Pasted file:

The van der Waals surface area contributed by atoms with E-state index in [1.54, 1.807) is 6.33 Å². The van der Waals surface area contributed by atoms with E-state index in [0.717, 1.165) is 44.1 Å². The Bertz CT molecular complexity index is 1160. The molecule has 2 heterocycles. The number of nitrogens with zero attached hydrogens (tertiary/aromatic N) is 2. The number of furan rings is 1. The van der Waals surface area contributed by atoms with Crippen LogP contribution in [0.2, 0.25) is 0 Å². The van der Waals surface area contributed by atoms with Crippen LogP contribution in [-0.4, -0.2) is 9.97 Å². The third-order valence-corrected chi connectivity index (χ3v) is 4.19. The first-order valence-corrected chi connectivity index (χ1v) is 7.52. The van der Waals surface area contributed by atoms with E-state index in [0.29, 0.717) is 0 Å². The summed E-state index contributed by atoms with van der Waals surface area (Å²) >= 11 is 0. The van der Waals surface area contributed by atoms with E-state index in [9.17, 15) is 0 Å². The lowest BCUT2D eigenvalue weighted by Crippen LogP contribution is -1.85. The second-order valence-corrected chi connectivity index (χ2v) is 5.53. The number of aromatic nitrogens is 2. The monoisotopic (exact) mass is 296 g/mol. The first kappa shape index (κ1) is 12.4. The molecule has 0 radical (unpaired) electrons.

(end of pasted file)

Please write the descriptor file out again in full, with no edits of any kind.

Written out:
The van der Waals surface area contributed by atoms with E-state index in [1.54, 1.807) is 6.33 Å². The van der Waals surface area contributed by atoms with E-state index in [0.717, 1.165) is 44.1 Å². The Bertz CT molecular complexity index is 1160. The molecule has 2 heterocycles. The number of nitrogens with zero attached hydrogens (tertiary/aromatic N) is 2. The number of furan rings is 1. The van der Waals surface area contributed by atoms with Crippen LogP contribution in [0.2, 0.25) is 0 Å². The van der Waals surface area contributed by atoms with Crippen LogP contribution in [-0.4, -0.2) is 9.97 Å². The third-order valence-corrected chi connectivity index (χ3v) is 4.19. The first-order valence-corrected chi connectivity index (χ1v) is 7.52. The van der Waals surface area contributed by atoms with E-state index in [0.29, 0.717) is 0 Å². The summed E-state index contributed by atoms with van der Waals surface area (Å²) >= 11 is 0. The van der Waals surface area contributed by atoms with E-state index in [9.17, 15) is 0 Å². The lowest BCUT2D eigenvalue weighted by Crippen LogP contribution is -1.85. The second-order valence-corrected chi connectivity index (χ2v) is 5.53. The number of aromatic nitrogens is 2. The monoisotopic (exact) mass is 296 g/mol. The first kappa shape index (κ1) is 12.4. The molecule has 0 radical (unpaired) electrons.